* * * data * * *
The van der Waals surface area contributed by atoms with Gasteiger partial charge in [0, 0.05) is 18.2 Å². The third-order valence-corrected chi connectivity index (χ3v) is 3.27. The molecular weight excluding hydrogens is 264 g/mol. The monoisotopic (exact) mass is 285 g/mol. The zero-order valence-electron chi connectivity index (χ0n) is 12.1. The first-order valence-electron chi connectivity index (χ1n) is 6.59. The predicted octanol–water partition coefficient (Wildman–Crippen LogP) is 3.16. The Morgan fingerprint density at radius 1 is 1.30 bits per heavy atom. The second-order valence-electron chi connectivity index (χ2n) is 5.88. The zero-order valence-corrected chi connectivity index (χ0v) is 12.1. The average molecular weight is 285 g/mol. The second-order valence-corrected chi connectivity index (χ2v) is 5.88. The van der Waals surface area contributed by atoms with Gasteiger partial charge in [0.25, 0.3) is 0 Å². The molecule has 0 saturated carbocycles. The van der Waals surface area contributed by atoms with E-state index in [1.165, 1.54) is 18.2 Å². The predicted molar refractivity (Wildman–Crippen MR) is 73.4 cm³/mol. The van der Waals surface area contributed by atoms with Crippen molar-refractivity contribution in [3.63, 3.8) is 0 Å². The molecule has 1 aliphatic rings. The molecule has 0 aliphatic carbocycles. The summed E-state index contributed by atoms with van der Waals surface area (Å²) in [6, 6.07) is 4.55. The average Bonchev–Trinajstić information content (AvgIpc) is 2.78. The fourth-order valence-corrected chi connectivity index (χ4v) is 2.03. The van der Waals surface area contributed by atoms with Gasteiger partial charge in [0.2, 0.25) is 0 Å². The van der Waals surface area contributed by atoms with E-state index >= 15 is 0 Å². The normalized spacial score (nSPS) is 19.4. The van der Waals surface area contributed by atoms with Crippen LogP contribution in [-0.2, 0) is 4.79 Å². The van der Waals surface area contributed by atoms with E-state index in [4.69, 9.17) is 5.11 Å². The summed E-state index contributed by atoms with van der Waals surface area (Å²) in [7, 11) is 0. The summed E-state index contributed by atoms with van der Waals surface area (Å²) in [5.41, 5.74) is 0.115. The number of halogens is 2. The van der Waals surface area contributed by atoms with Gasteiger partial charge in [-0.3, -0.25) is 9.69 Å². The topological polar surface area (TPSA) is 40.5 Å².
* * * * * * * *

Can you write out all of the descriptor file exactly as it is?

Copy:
The van der Waals surface area contributed by atoms with Gasteiger partial charge in [0, 0.05) is 18.2 Å². The third-order valence-corrected chi connectivity index (χ3v) is 3.27. The molecular weight excluding hydrogens is 264 g/mol. The monoisotopic (exact) mass is 285 g/mol. The zero-order valence-electron chi connectivity index (χ0n) is 12.1. The first-order valence-electron chi connectivity index (χ1n) is 6.59. The predicted octanol–water partition coefficient (Wildman–Crippen LogP) is 3.16. The Morgan fingerprint density at radius 1 is 1.30 bits per heavy atom. The second-order valence-electron chi connectivity index (χ2n) is 5.88. The zero-order valence-corrected chi connectivity index (χ0v) is 12.1. The average molecular weight is 285 g/mol. The second-order valence-corrected chi connectivity index (χ2v) is 5.88. The van der Waals surface area contributed by atoms with Gasteiger partial charge in [0.25, 0.3) is 0 Å². The molecule has 0 saturated carbocycles. The van der Waals surface area contributed by atoms with E-state index in [1.165, 1.54) is 18.2 Å². The predicted molar refractivity (Wildman–Crippen MR) is 73.4 cm³/mol. The van der Waals surface area contributed by atoms with Crippen molar-refractivity contribution in [3.63, 3.8) is 0 Å². The molecule has 1 aliphatic rings. The molecule has 0 aliphatic carbocycles. The summed E-state index contributed by atoms with van der Waals surface area (Å²) in [6, 6.07) is 4.55. The average Bonchev–Trinajstić information content (AvgIpc) is 2.78. The fourth-order valence-corrected chi connectivity index (χ4v) is 2.03. The van der Waals surface area contributed by atoms with Gasteiger partial charge in [0.2, 0.25) is 0 Å². The van der Waals surface area contributed by atoms with E-state index >= 15 is 0 Å². The normalized spacial score (nSPS) is 19.4. The van der Waals surface area contributed by atoms with Crippen LogP contribution in [-0.2, 0) is 4.79 Å². The van der Waals surface area contributed by atoms with E-state index in [4.69, 9.17) is 5.11 Å². The summed E-state index contributed by atoms with van der Waals surface area (Å²) in [7, 11) is 0. The summed E-state index contributed by atoms with van der Waals surface area (Å²) in [5.41, 5.74) is 0.115. The number of halogens is 2. The van der Waals surface area contributed by atoms with Gasteiger partial charge in [-0.3, -0.25) is 9.69 Å². The topological polar surface area (TPSA) is 40.5 Å².